Melanie Green (host):

Kim Hudson is talking about the fine art of team building. As a geologist, writer and workshop facilitator, Kim has had a diverse career that calls for many different kinds of meetings. Like Kristin Arnold, Kim is big on connection. And she’s given serious thought on how to  structure a circular meeting for hybrid work and achieve that connection by building relationships.

Kim Hudson:

If you're in a circle where everybody's going to get a time to speak, you need to know when your turn is. And if you're a bunch of boxes that move around, according to who's speaking, you don’t know. So there needs to be a way for there to be a visual of a circle that you have both when you're in a room and when you're on the computer. You might even want to put chairs in the room so that the person who is going to have that turn at that time, everybody in the room knows that chair represents that person. And that means that we're just always present in our minds that that viewpoint has to be held in this meeting. Sometimes they even put a person in there to represent it. So I would say that it's really important that you need to have a visual of when you're listening and when it's your turn.

 

Melanie Green (host):

This may sound a little touchy-feely but here’s the thing: these circular meetings can produce results when a traditional linear meeting cannot.

Kim Hudson:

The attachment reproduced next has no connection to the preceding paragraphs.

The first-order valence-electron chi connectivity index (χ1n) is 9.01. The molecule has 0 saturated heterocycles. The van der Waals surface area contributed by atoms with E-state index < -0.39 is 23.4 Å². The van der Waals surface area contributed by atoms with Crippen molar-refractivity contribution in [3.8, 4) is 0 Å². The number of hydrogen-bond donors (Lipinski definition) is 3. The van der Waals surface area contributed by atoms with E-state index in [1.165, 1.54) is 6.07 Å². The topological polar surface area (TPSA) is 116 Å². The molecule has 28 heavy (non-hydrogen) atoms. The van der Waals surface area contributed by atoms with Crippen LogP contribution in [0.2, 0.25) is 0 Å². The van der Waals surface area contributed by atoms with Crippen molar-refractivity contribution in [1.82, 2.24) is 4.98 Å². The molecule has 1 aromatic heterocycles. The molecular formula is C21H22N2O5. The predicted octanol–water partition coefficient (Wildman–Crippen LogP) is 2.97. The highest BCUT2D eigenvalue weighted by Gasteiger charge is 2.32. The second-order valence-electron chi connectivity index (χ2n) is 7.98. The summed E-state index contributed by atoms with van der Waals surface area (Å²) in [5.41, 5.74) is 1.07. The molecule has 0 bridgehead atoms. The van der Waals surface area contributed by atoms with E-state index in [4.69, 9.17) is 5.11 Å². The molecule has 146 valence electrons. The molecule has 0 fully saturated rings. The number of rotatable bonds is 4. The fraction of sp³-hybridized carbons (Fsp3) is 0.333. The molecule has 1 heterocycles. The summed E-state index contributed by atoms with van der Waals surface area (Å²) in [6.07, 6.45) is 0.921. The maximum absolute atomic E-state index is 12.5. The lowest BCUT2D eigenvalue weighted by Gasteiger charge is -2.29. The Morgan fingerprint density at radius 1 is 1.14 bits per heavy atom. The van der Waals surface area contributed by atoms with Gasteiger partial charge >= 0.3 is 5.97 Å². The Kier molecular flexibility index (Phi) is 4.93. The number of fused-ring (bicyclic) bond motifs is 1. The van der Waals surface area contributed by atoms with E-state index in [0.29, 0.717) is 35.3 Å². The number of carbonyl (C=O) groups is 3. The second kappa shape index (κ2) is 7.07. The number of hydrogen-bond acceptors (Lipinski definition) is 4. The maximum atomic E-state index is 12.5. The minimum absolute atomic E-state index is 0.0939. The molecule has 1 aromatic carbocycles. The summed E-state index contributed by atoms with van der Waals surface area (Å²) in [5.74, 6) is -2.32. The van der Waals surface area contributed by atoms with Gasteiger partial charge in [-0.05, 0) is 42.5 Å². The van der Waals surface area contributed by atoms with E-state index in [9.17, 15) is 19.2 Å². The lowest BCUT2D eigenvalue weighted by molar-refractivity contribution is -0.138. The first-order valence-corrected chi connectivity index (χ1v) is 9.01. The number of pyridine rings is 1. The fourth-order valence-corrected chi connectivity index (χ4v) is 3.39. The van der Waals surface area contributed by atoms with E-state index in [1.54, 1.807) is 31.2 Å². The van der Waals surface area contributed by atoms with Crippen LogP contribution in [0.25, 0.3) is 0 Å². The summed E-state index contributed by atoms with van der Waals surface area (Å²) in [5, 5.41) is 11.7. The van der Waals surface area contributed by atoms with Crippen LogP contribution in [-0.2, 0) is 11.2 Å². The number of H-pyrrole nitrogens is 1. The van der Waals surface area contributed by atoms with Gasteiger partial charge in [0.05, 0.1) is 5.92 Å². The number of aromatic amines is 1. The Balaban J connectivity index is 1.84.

Well, me personally, as a geologist, a scientist or a land claim negotiator, all of these were linear meetings. Like they were very much about trying to make progress. I've had some great meetings where there was a big decision to be made and a board was stymied. They couldn't make a decision and they'd been trying for months and they were basically just pushing against each other.  And that's when you know you're in a linear meeting. You are always pushing back against what you don't want to happen. And so when I brought everybody together and we actually went for lunch, I wanted to humanize the experience of being together. And then I just went around the circle. They were trying to decide about whether their director needed to be let go. And so instead of everybody presenting their evidence, I said, let's just go around and ask everybody when they sort of think about it, what does it take to be a good leader for this company? And we just went around and, and that was non-confrontational. Everybody could listen to each other. And then when we got to one of the people who was the most adamant that this person was not to be fired, he said, you know what? I've just flipped my opinion. Because when I do think about what it takes to be a good leader, this is a good person and all sorts of things, but he's not got the qualities we need for this particular company. And so then it changed the focus. Now they had a goal. They had a consensus on what they wanted to do, and then things fall into place.